Reagan's demise can spark new assault on Alzheimer's
"I just don't see how we can turn our backs on this. We have lost so much time already." Nancy Reagan made that rare public plea last month in support of greater federal funding for embryonic stem-cell research.
These tiny cells hold the gigantic potential to cure devastating illnesses such as Alzheimer's, which ravaged former president Ronald Reagan for 10 years until his death Saturday. Scientists believe stem cells also hold promise in finding treatments for Parkinson's, diabetes and other diseases.
But that promise will not be realized if abortion politics prolongs
the suffering of millions who share Reagan's plight.
By restricting federal aid, President Bush has limited the number of stem-cell colonies available for study. Human embryos have to be destroyed to harvest the cells, and Bush, like anti-abortion groups, argues that this is a sacrifice of human life.
Bush defended his action again Monday, but the former first lady's impassioned appeal may be breaking down resistance to expanded federal research. Last Friday, 58 U.S. senators, including several opponents of abortion rights, sent a letter to Bush urging him to loosen his policy. They join 206 members of the House of Representatives who wrote a similar letter in late April.
On Aug. 9, 2001, Bush said about 60 existing stem-cell colonies would be adequate. But only 19 such lines are now available, according to the National Institutes of Health, and many researchers are banned from working with new cell colonies.
As a result of the scarce supply, the USA risks falling behind in research if top biologists move overseas where more lines are available. The world's first embryonic stem-cell bank opened in Britain last month. Significant research also is underway in Japan, Israel, Singapore, South Korea and Australia.
Since private research is not restricted in the USA, some states and
universities are funding research themselves. Examples:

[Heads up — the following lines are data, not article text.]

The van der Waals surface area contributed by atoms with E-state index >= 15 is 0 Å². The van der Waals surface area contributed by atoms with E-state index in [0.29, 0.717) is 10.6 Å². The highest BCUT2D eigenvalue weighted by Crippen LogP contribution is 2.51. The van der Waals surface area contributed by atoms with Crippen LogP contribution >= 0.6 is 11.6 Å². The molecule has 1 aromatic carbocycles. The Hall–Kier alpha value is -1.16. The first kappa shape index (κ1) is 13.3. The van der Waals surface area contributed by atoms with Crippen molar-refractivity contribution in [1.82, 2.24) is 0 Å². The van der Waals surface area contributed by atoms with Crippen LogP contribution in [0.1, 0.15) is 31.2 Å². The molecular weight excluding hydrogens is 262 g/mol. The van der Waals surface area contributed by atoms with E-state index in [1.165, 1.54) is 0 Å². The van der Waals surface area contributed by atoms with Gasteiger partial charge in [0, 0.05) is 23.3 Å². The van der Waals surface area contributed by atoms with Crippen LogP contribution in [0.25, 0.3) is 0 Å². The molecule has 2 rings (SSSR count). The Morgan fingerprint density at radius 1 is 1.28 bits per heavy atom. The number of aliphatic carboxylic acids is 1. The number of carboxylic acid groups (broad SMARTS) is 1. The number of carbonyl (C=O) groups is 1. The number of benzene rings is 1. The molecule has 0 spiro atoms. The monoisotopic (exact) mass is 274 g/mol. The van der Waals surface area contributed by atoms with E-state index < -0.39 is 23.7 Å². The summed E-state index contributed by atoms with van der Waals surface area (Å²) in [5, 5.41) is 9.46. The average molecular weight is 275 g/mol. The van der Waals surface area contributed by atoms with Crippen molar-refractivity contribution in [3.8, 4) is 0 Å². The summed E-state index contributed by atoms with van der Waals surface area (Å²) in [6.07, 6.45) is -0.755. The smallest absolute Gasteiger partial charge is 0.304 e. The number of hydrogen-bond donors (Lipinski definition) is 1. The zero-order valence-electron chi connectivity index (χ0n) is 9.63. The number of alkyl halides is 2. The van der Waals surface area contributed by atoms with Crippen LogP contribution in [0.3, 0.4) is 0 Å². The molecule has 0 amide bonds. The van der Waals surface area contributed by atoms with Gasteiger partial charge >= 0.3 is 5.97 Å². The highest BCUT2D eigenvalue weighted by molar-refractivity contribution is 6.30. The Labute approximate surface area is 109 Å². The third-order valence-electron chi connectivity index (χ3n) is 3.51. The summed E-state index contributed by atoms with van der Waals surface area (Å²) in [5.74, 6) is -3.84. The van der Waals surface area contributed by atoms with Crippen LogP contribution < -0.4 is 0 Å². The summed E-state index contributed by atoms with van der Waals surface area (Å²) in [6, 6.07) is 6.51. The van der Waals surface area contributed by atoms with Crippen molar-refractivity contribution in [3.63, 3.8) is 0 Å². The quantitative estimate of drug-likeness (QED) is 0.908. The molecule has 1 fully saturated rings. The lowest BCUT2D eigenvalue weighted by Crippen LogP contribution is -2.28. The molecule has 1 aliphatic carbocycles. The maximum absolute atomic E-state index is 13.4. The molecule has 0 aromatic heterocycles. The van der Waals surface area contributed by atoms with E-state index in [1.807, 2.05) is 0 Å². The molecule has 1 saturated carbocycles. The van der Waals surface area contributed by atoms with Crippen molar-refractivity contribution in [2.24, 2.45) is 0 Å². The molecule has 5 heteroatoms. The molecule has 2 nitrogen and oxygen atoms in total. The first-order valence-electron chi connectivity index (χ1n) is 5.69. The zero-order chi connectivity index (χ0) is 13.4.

States. In May, New Jersey established the first state-sponsored research facility with $6.5 million. It hopes to raise another $50 million with help from private donors. California has an initiative on the November ballot that calls for spending $3 billion during the next 10 years to fund research.
Universities. The Harvard Stem Cell Institute opened in April with 17 new stem-cell lines and hopes to raise $100 million. Institutes also have been created at Stanford University and the University of Wisconsin.
While such efforts help offset the federal restrictions, they aren't enough, because many of the nation's best scientific minds depend on grants from Washington.
Foes of expanded federal support say killing an embryo for research is immoral.
But a solution exists that would let research flourish without the specter
of creating embryos for the sole purpose of destroying them. Some 400,000
embryos developed at fertility clinics are now frozen and will likely
be discarded. Federally funded scientists could work with them.
Making more stem cells available does not guarantee a cure for Alzheimer's or other crippling diseases any time soon. The research is in its infancy, having started only in 1998. While the promise is real, no human therapies have been developed.
Still, no one can predict when a breakthrough might occur. Freeing researchers from needless restrictions that stymie progress would be a fitting way to remember and honor Ronald Reagan. Unfortunately, Bush reaffirms strict limits on stem-cell study.